The HL-10 was one of five aircraft built in the Lifting Body Research Program. It was a NASA design and was built to evaluate "inverted airfoil" lifting body and delta planform. It was flown 37 times during the lifting body research program and logged the highest altitude and fastest speed in the Lifting Body program.
The other designs were the M2-F2, M2-F3 (rebuilt M2-F2 following a landing accident), X-24A and X-24B (rebuilt X-24A with a different aerodynamic shape).
Wingless lifting bodies attained aerodynamic stability and lift from the shape of the vehicle. Lift resulted from more air pressure on the bottom of the body than on the top. They used energy and aerodynamic lift for in-flight maneuvering and a powerless, glider-like landing.Background
The idea of lifting bodies was conceived in 1957 by Dr. Alfred J. Eggers Jr., then the assistant director for Research and Development Analysis and Planning at NASA's Ames Research Center, Moffett Field, Calif.
The lifting body concept was originally tested at Dryden with a plywood prototype designated the M2-F1 and built in late 1962. It featured a plywood shell built by Gus Briegleb, a sailplane builder from Mirage Dry Lake, Calif., placed over a tubular frame built at Dryden. The M2-F1 was towed aloft, first behind an auto and then a C-47 more than 100 times, to validate basic lifting body stability and control characteristics. This led to establishment of the formal program which resulted in the HL-10 and its sister vehicles.
Northrop Corporation built the HL-10. The contract for construction of the HL-10 and the M2-F2, first of the fleet of lifting bodies flown at Dryden and also built by Northrop, was $1.8 million. "HL" stands for horizontal landing, and "10" refers to the tenth design studied by engineers at NASA's Langley Research Center, Hampton, Va.
The HL-10 was delivered to NASA in January 1966. During the next 10 months it was instrumented for the research program and prepared for flight. The HL-10 and the M2-F2 were tested in wind tunnels at Ames before research flights began.
First flight of the HL-10 was on Dec. 22, 1966, with research pilot Bruce Peterson in the cockpit. Although an XLR-11 rocket engine was installed in the vehicle, the first 11 drop flights from the B-52 launch aircraft were powerless glide flights to assess handling qualities, stability and control.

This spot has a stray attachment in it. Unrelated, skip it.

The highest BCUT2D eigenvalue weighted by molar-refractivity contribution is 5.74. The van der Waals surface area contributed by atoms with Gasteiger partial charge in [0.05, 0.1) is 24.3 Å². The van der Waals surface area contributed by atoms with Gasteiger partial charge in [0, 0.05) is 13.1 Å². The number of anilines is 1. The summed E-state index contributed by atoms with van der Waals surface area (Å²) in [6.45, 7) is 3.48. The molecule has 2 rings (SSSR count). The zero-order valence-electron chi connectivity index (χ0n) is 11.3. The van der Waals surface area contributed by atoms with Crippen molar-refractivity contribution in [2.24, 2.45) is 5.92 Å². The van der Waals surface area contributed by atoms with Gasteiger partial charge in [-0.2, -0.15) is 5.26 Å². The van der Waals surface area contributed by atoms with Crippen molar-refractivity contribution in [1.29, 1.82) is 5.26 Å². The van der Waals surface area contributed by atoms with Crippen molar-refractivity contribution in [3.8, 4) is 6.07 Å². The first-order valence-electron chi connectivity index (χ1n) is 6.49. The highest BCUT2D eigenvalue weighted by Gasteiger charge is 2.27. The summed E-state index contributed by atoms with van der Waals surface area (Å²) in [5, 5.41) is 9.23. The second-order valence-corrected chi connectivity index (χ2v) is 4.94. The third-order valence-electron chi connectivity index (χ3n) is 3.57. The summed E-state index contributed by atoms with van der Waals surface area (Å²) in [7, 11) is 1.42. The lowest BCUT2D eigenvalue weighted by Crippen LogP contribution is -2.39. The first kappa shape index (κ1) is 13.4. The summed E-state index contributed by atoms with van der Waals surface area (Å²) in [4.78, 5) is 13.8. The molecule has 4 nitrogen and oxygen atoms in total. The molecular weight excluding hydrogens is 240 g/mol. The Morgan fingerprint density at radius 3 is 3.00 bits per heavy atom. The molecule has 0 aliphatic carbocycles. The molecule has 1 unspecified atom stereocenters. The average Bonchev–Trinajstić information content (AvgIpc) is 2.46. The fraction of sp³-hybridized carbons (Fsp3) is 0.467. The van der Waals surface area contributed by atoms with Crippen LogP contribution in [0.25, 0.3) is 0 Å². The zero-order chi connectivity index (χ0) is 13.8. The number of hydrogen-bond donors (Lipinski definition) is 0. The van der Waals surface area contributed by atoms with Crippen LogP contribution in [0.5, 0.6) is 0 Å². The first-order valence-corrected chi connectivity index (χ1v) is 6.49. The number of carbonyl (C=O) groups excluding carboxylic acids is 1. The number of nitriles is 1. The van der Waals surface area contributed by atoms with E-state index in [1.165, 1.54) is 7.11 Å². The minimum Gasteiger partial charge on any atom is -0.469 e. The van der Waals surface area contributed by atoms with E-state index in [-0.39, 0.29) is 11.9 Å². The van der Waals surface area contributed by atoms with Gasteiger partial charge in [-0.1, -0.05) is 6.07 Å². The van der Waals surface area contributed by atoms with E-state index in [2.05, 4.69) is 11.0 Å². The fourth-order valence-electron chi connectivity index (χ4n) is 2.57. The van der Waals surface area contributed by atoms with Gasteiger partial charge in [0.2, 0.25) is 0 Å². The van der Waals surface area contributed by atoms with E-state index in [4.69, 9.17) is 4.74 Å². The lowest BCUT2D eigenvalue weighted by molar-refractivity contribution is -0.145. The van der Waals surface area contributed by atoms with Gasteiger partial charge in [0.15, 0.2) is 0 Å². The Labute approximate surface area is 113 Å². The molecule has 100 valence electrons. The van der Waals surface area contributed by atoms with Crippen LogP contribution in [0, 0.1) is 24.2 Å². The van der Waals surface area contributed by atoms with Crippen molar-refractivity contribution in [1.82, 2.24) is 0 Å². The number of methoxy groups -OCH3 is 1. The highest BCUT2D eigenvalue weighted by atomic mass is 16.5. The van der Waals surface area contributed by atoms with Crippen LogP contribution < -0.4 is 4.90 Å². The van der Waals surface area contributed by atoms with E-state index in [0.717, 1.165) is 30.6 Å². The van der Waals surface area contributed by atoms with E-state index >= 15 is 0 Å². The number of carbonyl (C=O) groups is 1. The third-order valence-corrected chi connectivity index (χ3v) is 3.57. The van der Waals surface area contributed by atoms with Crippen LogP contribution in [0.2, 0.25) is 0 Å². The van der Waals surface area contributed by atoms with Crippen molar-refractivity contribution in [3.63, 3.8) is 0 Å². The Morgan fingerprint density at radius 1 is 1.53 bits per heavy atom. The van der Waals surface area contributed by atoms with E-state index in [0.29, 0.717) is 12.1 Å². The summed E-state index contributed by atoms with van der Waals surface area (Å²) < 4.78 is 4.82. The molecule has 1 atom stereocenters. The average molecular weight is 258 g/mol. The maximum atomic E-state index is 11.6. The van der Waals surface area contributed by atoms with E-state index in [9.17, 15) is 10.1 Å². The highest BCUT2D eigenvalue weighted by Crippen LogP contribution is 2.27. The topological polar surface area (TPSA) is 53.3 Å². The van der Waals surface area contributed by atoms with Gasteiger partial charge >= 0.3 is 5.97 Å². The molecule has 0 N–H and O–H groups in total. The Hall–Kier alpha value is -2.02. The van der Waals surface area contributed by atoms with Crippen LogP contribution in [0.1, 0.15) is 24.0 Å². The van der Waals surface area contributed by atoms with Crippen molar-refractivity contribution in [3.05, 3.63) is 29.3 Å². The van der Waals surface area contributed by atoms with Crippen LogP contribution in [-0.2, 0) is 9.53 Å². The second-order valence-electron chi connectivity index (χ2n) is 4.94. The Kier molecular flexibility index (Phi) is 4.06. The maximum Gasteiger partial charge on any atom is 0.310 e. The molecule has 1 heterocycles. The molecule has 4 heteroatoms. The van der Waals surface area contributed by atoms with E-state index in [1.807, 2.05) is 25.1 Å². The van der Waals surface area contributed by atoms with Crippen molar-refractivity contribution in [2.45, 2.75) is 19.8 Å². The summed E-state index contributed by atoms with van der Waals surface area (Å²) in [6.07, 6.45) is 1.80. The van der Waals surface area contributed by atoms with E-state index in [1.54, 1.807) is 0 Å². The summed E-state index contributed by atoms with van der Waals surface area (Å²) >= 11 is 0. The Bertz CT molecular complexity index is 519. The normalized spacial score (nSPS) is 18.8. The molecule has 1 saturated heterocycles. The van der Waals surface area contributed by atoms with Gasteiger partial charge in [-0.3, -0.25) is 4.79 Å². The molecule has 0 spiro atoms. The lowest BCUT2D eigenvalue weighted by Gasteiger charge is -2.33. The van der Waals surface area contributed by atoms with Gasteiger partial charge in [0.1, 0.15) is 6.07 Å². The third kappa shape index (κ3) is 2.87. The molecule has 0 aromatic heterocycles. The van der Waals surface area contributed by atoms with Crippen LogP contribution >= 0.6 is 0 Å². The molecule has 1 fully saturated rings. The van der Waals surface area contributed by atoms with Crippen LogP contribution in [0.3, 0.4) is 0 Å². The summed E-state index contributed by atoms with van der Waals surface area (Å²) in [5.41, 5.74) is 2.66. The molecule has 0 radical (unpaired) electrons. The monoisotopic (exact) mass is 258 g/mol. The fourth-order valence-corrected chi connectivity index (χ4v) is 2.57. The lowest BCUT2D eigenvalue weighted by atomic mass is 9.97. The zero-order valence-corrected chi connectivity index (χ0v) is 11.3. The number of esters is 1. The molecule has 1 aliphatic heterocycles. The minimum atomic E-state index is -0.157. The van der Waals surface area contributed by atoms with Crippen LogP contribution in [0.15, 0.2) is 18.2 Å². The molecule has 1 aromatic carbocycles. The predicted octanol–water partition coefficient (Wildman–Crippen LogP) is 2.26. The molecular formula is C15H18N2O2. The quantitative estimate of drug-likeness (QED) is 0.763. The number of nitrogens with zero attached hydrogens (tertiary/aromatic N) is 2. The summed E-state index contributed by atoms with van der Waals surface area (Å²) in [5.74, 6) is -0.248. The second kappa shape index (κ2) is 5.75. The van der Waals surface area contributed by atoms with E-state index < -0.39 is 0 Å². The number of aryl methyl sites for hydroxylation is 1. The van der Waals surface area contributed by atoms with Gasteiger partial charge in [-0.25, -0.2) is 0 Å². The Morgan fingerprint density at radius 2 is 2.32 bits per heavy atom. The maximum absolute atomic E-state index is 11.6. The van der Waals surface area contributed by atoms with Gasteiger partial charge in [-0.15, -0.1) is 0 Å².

The HL-10 was flown 37 times during the lifting body research program and logged the highest altitude and fastest speed in the program. On Feb. 18, 1970, Air Force test pilot Peter Hoag piloted the HL-10 to Mach 1.86 (1,228 mph). Nine days later, NASA pilot Bill Dana flew the vehicle to 90,030 feet, which became the highest altitude reached in the program.Typical Flight Profile HL-10 is shown on the lakebed with its subsonic control surface configuration.
During a typical lifting body flight, the B-52 -- with the research vehicle attached to the pylon mount on the right wing between the fuselage and inboard engine pod -- flew to a height of about 45,000 feet and a launch speed of about 450 mph.Moments after being dropped, the XLR-11 rocket engine (same type engine used in the Bell X-l) was ignited by the pilot. Speed and altitude increased until the engine was shut down by choice or fuel exhaustion, depending upon the individual mission profile. The lifting bodies normally carried enough fuel for about 100 seconds of powered flight and routinely reached altitudes of 50,000 to 80,000 feet and speeds above Mach 1.
Following engine shutdown, the pilot maneuvered the vehicle through a simulated return-from-space corridor into a pre-planned approach for a landing on one of the lakebed runways on Rogers Dry Lake at Edwards. A circular approach was used to lose altitude during the landing phase. On the final approach leg, the pilot increased his rate of descent to build up energy. At about 100 feet altitude, a "flare out" maneuver dropped air speed to about 200 mph for the landing.
The HL-10 helped develop energy management and landing techniques used presently with the space shuttle orbiters.Specifications